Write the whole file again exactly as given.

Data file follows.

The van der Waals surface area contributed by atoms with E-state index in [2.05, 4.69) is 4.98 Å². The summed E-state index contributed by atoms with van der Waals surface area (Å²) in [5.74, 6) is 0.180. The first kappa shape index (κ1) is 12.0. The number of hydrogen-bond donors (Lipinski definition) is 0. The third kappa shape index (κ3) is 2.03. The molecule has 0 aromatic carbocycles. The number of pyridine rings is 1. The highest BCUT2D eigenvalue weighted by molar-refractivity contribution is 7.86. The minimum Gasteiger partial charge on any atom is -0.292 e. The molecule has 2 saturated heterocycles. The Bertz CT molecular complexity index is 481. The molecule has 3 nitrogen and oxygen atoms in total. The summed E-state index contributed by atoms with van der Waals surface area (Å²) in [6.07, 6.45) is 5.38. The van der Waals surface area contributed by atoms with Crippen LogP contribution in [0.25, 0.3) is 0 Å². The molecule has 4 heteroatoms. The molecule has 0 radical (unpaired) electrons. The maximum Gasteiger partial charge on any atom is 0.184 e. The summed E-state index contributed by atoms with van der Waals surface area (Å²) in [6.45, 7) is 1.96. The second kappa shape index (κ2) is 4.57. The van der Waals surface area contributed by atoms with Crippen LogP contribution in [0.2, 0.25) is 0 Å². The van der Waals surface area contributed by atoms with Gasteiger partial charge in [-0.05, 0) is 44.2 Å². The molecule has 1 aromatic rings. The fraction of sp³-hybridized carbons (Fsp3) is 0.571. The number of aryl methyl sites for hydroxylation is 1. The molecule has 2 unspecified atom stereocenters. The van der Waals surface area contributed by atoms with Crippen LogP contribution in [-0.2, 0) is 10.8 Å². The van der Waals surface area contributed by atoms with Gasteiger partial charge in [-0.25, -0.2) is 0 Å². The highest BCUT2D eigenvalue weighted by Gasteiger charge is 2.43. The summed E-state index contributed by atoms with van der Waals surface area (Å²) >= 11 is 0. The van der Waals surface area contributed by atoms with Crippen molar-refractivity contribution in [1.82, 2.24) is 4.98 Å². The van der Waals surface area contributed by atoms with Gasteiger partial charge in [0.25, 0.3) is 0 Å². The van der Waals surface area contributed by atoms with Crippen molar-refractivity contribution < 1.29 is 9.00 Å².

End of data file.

The van der Waals surface area contributed by atoms with E-state index in [2.05, 4.69) is 4.98 Å². The summed E-state index contributed by atoms with van der Waals surface area (Å²) in [5.74, 6) is 0.180. The first kappa shape index (κ1) is 12.0. The number of hydrogen-bond donors (Lipinski definition) is 0. The third kappa shape index (κ3) is 2.03. The molecule has 0 aromatic carbocycles. The number of pyridine rings is 1. The highest BCUT2D eigenvalue weighted by molar-refractivity contribution is 7.86. The minimum Gasteiger partial charge on any atom is -0.292 e. The molecule has 2 saturated heterocycles. The Bertz CT molecular complexity index is 481. The molecule has 3 nitrogen and oxygen atoms in total. The summed E-state index contributed by atoms with van der Waals surface area (Å²) in [6.07, 6.45) is 5.38. The van der Waals surface area contributed by atoms with Crippen LogP contribution in [0.25, 0.3) is 0 Å². The molecule has 4 heteroatoms. The molecule has 0 radical (unpaired) electrons. The maximum Gasteiger partial charge on any atom is 0.184 e. The summed E-state index contributed by atoms with van der Waals surface area (Å²) in [6.45, 7) is 1.96. The second kappa shape index (κ2) is 4.57. The van der Waals surface area contributed by atoms with Crippen LogP contribution in [0.2, 0.25) is 0 Å². The van der Waals surface area contributed by atoms with Gasteiger partial charge in [-0.05, 0) is 44.2 Å². The molecule has 1 aromatic rings. The fraction of sp³-hybridized carbons (Fsp3) is 0.571. The number of aryl methyl sites for hydroxylation is 1. The molecule has 2 unspecified atom stereocenters. The van der Waals surface area contributed by atoms with Crippen LogP contribution in [-0.2, 0) is 10.8 Å². The van der Waals surface area contributed by atoms with Gasteiger partial charge in [-0.25, -0.2) is 0 Å². The highest BCUT2D eigenvalue weighted by Gasteiger charge is 2.43. The summed E-state index contributed by atoms with van der Waals surface area (Å²) >= 11 is 0. The van der Waals surface area contributed by atoms with Crippen molar-refractivity contribution in [1.82, 2.24) is 4.98 Å². The van der Waals surface area contributed by atoms with Gasteiger partial charge in [0.25, 0.3) is 0 Å². The van der Waals surface area contributed by atoms with Crippen molar-refractivity contribution < 1.29 is 9.00 Å².